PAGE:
In AC's case, I think what we see with the A.'.A.'. syllabus is that a lot of work is required without it ever being justified in terms of the HGA retirement, of which Abraham the Jew states "no great skill, effort or intelligence are necessary" (Dehn edn., Prologue to Book Three; omitted in the Mathers edn.). I can't help but think that AC simply thought of all the most difficult practices he could, assigned them to the paths on the Tree of Life and threw them at his students as an impressive-seeming (and unnecessary) mountain to climb, without ever requiring the same of himself. In effect, this has done more to create a false barrier to attainment than it has helped anyone (so far as I can see).

Liber E is a good example: "Test your endurance with various gymnastic exercises, club swinging, and so on." Anyone who seriously believes this isn't just a waste of time is going to have to spend a lot of time finding that out. This is not to say that some of the practices aren't useful; however, what we see in reality is a hotch-potch of badly thought-out or inaccurate exercises, based frequently on Crowley's assumptions or embellishments, for example memorization of 777, which AC clearly did not so much write from memory ("Egyptian names of Asc. Decans", anyone?) as compile from the obvious reference books with many on-the-spot placements based on superficial knowledge. The image of Cyril Grey spending an hour each evening with Rosenroth โ€“ after saving his girlfriend from the clutches of the Black Lodge โ€“ is utter fantasy, and I believe Gershom Scholem has the last word on Perdurabo, saying that he "had an infinitesimal knowledge of Kabbalah that did not prevent [him] from drawing freely on [his] imagination instead".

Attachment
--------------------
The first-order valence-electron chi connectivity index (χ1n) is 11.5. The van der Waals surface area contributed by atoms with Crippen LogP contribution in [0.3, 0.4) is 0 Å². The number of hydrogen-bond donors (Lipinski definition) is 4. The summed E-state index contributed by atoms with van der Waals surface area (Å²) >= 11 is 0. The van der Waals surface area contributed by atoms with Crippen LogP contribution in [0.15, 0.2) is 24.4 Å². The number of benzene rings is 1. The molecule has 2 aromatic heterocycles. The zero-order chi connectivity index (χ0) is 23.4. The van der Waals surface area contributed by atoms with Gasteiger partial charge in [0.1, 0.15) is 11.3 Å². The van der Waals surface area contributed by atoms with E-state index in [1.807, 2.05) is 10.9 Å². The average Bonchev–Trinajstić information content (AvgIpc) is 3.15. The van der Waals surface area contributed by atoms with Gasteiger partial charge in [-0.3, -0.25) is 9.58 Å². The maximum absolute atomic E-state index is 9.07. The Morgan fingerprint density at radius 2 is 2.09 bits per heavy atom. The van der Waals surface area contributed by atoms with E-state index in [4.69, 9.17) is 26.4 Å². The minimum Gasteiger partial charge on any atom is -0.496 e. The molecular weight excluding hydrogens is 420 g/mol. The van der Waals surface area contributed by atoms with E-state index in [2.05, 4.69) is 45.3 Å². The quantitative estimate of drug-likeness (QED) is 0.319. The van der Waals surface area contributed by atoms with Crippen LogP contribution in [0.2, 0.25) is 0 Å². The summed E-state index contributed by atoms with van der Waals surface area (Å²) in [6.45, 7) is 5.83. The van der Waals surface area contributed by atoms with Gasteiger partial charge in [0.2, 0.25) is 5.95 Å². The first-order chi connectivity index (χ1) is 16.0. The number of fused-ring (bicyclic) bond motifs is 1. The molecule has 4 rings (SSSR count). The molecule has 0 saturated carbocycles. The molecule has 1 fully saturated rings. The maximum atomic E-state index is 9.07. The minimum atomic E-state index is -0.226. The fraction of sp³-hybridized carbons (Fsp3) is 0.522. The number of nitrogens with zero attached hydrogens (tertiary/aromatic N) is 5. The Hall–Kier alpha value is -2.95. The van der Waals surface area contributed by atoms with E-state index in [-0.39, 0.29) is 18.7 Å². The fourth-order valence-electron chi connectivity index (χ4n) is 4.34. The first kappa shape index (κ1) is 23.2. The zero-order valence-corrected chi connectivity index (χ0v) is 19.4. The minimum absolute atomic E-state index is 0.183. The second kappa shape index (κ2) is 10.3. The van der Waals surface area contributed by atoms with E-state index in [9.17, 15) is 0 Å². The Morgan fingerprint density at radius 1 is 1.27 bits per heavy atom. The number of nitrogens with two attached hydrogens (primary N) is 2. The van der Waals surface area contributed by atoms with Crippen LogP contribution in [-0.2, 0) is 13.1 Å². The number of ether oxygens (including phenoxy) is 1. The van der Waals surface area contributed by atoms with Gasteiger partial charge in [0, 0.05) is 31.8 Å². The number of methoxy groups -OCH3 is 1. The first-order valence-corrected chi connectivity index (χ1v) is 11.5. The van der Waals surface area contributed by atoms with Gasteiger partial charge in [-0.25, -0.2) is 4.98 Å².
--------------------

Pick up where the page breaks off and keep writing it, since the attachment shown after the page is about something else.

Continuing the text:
Other useless parts of Liber E are the instructions on asana, which as far as I can tell, having spent many, many hours practicing (and having surveyed other opinions on this) are complete tosh. The pain which he describes was probably, in his case, simply muscle ache which he wouldn't have got if he were more flexible; and I am not aware of anyone having been able to replicate the "automatic rigidity", ten minutes of which is as restorative to the body as a night's sleep. What this means is that people (like myself) will waste a long time trying to achieve something that is, in fact, unattainable; and this, when they could be doing something much more useful.

However, articles like Liber E (and, e.g., the extraordinarily difficult exercises like Libri Had and Nu, or Liber HHH) encouraged people to believe in AC's magistry and in the reputation of A.'.A.'. precisely because of the exaggerated difficulty of the practices. This is "cashed in" in the final part of Liber E (and frequently elsewhere), where readers are earnestly advised to purchase a number of AC's books and to "seek out and attach himself to, a master, one competent to correct him and advise him. Nor should he be discouraged by the difficulty of finding such a person." (Hint: It's Crowley.)

Crowley's glamour was intense: the Holy Books are absolutely superb, but sadly these days I'm inclined to think that the Holy Books were simply religious propaganda pieces, that his actions were largely motivated by his own ego and that his religious instructions were recycled from other sources dishonestly and without thought. For instance, he claimed to have examined the "Enochian record" in its original form in Oxford, despite it being in London and despite showing no knowledge of it... yet on this, as on any other subject, he always talks about himself as though he were the perfect master, setting the syllabus for others. He reminds me these days of one of the useless teachers described by Abraham the Jew, not of an Abramelin character.

So, coming back to an earlier point, I think it's a shame when criticism of the A.'.A.'. syllabus is equated with laziness, and IMO this is just a way to rationalise dissenting views. After all, chipping away at the Class 'B' publications is pretty close to questioning the A.'.A.'. itself; but the A.'.A.'. is only Crowley.


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kidneyhawk
(@kidneyhawk)
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Posts: 1779
03/02/2010 4:35 pm  

He reminds me these days of one of the useless teachers described by Abraham the Jew, not of an Abramelin character.

Sounds like the unmasking of the "Demon Crowley!" ๐Ÿ˜‰


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 Anonymous
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03/02/2010 4:51 pm  
"alrah" wrote: